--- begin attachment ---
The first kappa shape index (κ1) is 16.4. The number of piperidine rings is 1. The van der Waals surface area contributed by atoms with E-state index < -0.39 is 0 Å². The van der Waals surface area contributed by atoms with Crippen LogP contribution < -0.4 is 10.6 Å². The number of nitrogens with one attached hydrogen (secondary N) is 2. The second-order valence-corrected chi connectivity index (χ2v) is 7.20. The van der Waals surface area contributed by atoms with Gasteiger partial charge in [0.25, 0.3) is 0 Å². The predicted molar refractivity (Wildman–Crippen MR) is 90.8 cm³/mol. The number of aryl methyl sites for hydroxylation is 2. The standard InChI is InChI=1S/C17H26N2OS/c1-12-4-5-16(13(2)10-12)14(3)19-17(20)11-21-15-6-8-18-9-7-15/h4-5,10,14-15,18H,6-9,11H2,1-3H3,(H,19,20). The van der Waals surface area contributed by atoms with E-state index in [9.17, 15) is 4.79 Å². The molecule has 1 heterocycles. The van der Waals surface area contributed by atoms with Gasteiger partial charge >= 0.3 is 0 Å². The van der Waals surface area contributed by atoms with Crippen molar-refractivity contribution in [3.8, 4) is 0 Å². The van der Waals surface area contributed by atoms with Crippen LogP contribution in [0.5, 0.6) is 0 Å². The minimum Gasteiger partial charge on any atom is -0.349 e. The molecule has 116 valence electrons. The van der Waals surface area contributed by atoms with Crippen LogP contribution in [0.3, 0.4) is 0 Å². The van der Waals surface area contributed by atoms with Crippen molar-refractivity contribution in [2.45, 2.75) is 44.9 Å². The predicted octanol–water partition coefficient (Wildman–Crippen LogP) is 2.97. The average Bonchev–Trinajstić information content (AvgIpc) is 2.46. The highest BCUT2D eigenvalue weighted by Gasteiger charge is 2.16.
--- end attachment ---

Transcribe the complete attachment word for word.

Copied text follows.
The first kappa shape index (κ1) is 16.4. The number of piperidine rings is 1. The van der Waals surface area contributed by atoms with E-state index < -0.39 is 0 Å². The van der Waals surface area contributed by atoms with Crippen LogP contribution < -0.4 is 10.6 Å². The number of nitrogens with one attached hydrogen (secondary N) is 2. The second-order valence-corrected chi connectivity index (χ2v) is 7.20. The van der Waals surface area contributed by atoms with Gasteiger partial charge in [0.25, 0.3) is 0 Å². The predicted molar refractivity (Wildman–Crippen MR) is 90.8 cm³/mol. The number of aryl methyl sites for hydroxylation is 2. The standard InChI is InChI=1S/C17H26N2OS/c1-12-4-5-16(13(2)10-12)14(3)19-17(20)11-21-15-6-8-18-9-7-15/h4-5,10,14-15,18H,6-9,11H2,1-3H3,(H,19,20). The van der Waals surface area contributed by atoms with E-state index in [9.17, 15) is 4.79 Å². The molecule has 1 heterocycles. The van der Waals surface area contributed by atoms with Gasteiger partial charge >= 0.3 is 0 Å². The van der Waals surface area contributed by atoms with Crippen molar-refractivity contribution in [3.8, 4) is 0 Å². The van der Waals surface area contributed by atoms with Crippen LogP contribution in [0.5, 0.6) is 0 Å². The minimum Gasteiger partial charge on any atom is -0.349 e. The molecule has 116 valence electrons. The van der Waals surface area contributed by atoms with Crippen LogP contribution in [0.3, 0.4) is 0 Å². The van der Waals surface area contributed by atoms with Crippen molar-refractivity contribution in [2.45, 2.75) is 44.9 Å². The predicted octanol–water partition coefficient (Wildman–Crippen LogP) is 2.97. The average Bonchev–Trinajstić information content (AvgIpc) is 2.46. The highest BCUT2D eigenvalue weighted by Gasteiger charge is 2.16.